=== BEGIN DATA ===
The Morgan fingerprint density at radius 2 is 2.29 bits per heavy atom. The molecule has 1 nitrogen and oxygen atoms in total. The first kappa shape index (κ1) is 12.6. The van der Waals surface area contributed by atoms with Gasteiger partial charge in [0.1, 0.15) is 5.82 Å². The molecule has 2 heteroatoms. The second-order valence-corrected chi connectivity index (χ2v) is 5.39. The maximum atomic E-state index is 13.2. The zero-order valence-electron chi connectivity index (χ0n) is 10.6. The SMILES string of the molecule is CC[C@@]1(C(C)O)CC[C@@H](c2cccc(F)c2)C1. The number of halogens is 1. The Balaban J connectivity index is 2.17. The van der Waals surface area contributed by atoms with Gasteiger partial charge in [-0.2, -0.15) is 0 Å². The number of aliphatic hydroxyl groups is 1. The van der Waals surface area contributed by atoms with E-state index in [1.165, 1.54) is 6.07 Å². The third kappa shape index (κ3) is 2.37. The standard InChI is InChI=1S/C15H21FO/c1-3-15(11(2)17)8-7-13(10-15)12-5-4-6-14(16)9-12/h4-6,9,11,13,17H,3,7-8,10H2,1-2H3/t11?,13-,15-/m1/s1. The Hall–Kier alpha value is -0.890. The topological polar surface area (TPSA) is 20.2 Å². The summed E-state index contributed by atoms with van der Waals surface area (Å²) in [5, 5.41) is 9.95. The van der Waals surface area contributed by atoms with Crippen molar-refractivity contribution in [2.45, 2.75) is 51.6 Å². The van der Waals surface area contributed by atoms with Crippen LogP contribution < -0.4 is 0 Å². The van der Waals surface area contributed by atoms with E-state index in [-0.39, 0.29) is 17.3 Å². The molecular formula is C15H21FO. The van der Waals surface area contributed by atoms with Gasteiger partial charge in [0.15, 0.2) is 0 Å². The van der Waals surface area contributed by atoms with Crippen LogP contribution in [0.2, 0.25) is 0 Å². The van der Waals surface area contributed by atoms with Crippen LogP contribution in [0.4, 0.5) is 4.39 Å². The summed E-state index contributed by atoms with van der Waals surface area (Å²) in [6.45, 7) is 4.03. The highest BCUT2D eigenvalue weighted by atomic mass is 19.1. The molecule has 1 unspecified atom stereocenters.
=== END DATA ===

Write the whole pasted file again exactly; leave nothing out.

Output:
The Morgan fingerprint density at radius 2 is 2.29 bits per heavy atom. The molecule has 1 nitrogen and oxygen atoms in total. The first kappa shape index (κ1) is 12.6. The van der Waals surface area contributed by atoms with Gasteiger partial charge in [0.1, 0.15) is 5.82 Å². The molecule has 2 heteroatoms. The second-order valence-corrected chi connectivity index (χ2v) is 5.39. The maximum atomic E-state index is 13.2. The zero-order valence-electron chi connectivity index (χ0n) is 10.6. The SMILES string of the molecule is CC[C@@]1(C(C)O)CC[C@@H](c2cccc(F)c2)C1. The number of halogens is 1. The Balaban J connectivity index is 2.17. The van der Waals surface area contributed by atoms with Gasteiger partial charge in [-0.2, -0.15) is 0 Å². The number of aliphatic hydroxyl groups is 1. The van der Waals surface area contributed by atoms with E-state index in [1.165, 1.54) is 6.07 Å². The third kappa shape index (κ3) is 2.37. The standard InChI is InChI=1S/C15H21FO/c1-3-15(11(2)17)8-7-13(10-15)12-5-4-6-14(16)9-12/h4-6,9,11,13,17H,3,7-8,10H2,1-2H3/t11?,13-,15-/m1/s1. The Hall–Kier alpha value is -0.890. The topological polar surface area (TPSA) is 20.2 Å². The summed E-state index contributed by atoms with van der Waals surface area (Å²) in [5, 5.41) is 9.95. The van der Waals surface area contributed by atoms with Crippen molar-refractivity contribution in [2.45, 2.75) is 51.6 Å². The van der Waals surface area contributed by atoms with Crippen LogP contribution < -0.4 is 0 Å². The van der Waals surface area contributed by atoms with E-state index in [-0.39, 0.29) is 17.3 Å². The molecular formula is C15H21FO. The van der Waals surface area contributed by atoms with Gasteiger partial charge in [0.15, 0.2) is 0 Å². The van der Waals surface area contributed by atoms with Crippen LogP contribution in [0.2, 0.25) is 0 Å². The van der Waals surface area contributed by atoms with Crippen LogP contribution in [0.4, 0.5) is 4.39 Å². The summed E-state index contributed by atoms with van der Waals surface area (Å²) in [6.45, 7) is 4.03. The highest BCUT2D eigenvalue weighted by atomic mass is 19.1. The molecule has 1 unspecified atom stereocenters.